Arguably one of the best places to study, Canada hosts more than 350,000 international students. Students from over 185 countries study and live in Canada, with nationals from India, China and France making the large international student body.

Canada offers high-quality education, globally recognized qualifications, and a stable, safe and peaceful society. Canadian people are known for being very friendly and polite, so you should have no trouble fitting in after arriving!.

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Some of the famous Canadian cities for students are:


Montreal is the second-largest city in Canada. Widely cited as the cultural capital of Canada, Montreal boasts a unique combination of European sophistication and American pizzazz, which gives it a buzz few other places can match. As a student, you’ll certainly never be at a loss for things to do, with plenty of theater, music, dance and visual arts to explore, including the annual Just for Laughs comedy festival, the world’s largest of its kind. And don’t miss the Montreal Fireworks Festival, frequently hailed as the best and largest fireworks festival in the world.


Toronto is known for being one of the world’s most multicultural cities, with around half of its 2.6 million-strong population hailing from outside of the city. It is an exciting and diverse place to live, with its diverse culture and cuisine. Toronto is Canada’s leading financial centre – while also being known as a world leading hub for the entertainment, media and creative industries. Toronto’s collection of museums and galleries is impressive, ranging from the large Royal Ontario Museum and the Art Gallery of Ontario to the much smaller Gardiner Museum of ceramic art, Gallery of Inuit Art or the Bata Shoe Museum. There is also a vibrant club scene and more than enough cafés and restaurants to keep foodies and coffee-lovers satisfied.


A relatively young city on Canada’s west coast, Vancouver is the perfect destination for those who want to combine city living with easy access to the great outdoors. And by great, we really mean great – the landscape surrounding Vancouver is truly spectacular, ranging from lush green forests and stunning lakes, to the rugged magnificence of the Canadian Rockies (especially popular with skiers and snowboarders). Canada’s third-largest metropolis, Vancouver consistently features in lists of the world’s most liveable cities – and has become one of Canada’s best-known and most-visited cities. Cultural offerings include three prominent theatre companies, the Vancouver International Film Festival, and a vibrant and diverse music scene. And for those who are not keen on cold weather, Vancouver might suit you, as it’s one of the country’s warmest cities during winter.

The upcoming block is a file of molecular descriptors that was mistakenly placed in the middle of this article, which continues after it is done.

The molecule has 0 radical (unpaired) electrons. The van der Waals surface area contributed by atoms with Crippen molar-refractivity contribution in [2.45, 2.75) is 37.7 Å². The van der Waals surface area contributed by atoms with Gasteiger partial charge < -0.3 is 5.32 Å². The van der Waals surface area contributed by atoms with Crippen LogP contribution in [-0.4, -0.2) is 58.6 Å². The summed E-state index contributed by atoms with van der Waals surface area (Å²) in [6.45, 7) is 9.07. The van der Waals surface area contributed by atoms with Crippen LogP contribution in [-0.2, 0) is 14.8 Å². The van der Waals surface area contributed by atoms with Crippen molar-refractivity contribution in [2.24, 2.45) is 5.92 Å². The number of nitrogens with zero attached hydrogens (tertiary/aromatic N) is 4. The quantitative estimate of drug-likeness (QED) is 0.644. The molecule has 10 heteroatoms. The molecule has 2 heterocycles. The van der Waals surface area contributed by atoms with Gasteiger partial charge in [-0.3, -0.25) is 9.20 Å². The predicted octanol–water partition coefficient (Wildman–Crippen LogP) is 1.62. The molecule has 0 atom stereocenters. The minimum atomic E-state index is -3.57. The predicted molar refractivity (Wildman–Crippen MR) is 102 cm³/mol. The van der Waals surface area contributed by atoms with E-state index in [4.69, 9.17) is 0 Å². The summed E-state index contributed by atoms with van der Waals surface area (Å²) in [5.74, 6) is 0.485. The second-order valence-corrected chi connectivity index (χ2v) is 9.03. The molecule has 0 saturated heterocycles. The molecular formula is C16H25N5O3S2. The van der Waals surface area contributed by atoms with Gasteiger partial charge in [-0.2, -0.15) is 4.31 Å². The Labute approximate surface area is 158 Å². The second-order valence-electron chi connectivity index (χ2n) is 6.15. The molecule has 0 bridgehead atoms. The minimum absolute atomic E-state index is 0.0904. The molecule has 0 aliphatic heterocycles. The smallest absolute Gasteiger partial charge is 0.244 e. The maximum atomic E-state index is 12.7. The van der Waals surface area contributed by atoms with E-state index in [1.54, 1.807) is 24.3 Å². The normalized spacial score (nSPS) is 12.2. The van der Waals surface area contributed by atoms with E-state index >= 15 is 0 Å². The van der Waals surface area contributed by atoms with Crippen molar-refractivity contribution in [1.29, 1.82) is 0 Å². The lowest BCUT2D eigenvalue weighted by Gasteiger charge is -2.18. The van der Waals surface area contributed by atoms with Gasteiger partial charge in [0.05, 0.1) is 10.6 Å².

Quebec City

If you like picturesque and historic cities, you can’t really do much better than Quebec City. Founded in the early 17th century, Quebec is the capital of the province with which it shares its name, and of French-speaking Canada as a whole. Its Old Town, with pretty cobbled streets surrounding the striking Château Frontenac and the only preserved city ramparts in North America, is a UNESCO World Heritage Site, and Quebec as a whole is full of historic and architectural interest. In fact, there are 37 National Historic Sites of Canada in Quebec City and its enclaves. But of course Québec is not just a giant museum – it’s very much a living and changing city. There’s no shortage of things to do here, in terms of both nightlife and culture, and the city is especially known for its colourful Winter Carnival, lively gay scene, and intimate live music venues.


The capital of Canada, Ottawa, is a diverse and dynamic city, Ottawa is also largely multilingual, with many residents fluent in both English and French. Ottawa is home to the Rideau Canal, the oldest continuously operated canal system in North America, which is also a world heritage site. There are countless other cultural and historical spots of interest to explore, including the most visited museum in Canada, the Canadian Museum of History. The city is also home to the impressive neo-gothic parliament building ‘Centre Block’. Ottawa has a high percentage of international students, reflecting the vibrant and multi-cultural study environment on offer.


Edmonton is known for its year-round selection of festivals, earning it the nickname ‘The Festival City’. It is equally well known as the home of the West Edmonton Mall, formerly the biggest shopping mall in the world, and for being one of the most northerly major cities in the world. Don’t let this northern location put you off too much; Edmonton’s weather is relatively mild, even compared to some other more southerly Canadian cities. Its location, towards the west of Canada, also means there is no shortage of natural beauty nearby, and the city itself has plenty of attractions – including Ford Edmonton Park, Canada’s largest living history museum, the buzzing downtown Arts District, and the fashionable Old Strathcona area, where many of Edmonton’s theatres and live-performance venues are located. All this can be found among a mix of modern and historic architecture, including restored historical buildings, and a good range of restaurants, pubs and clubs.


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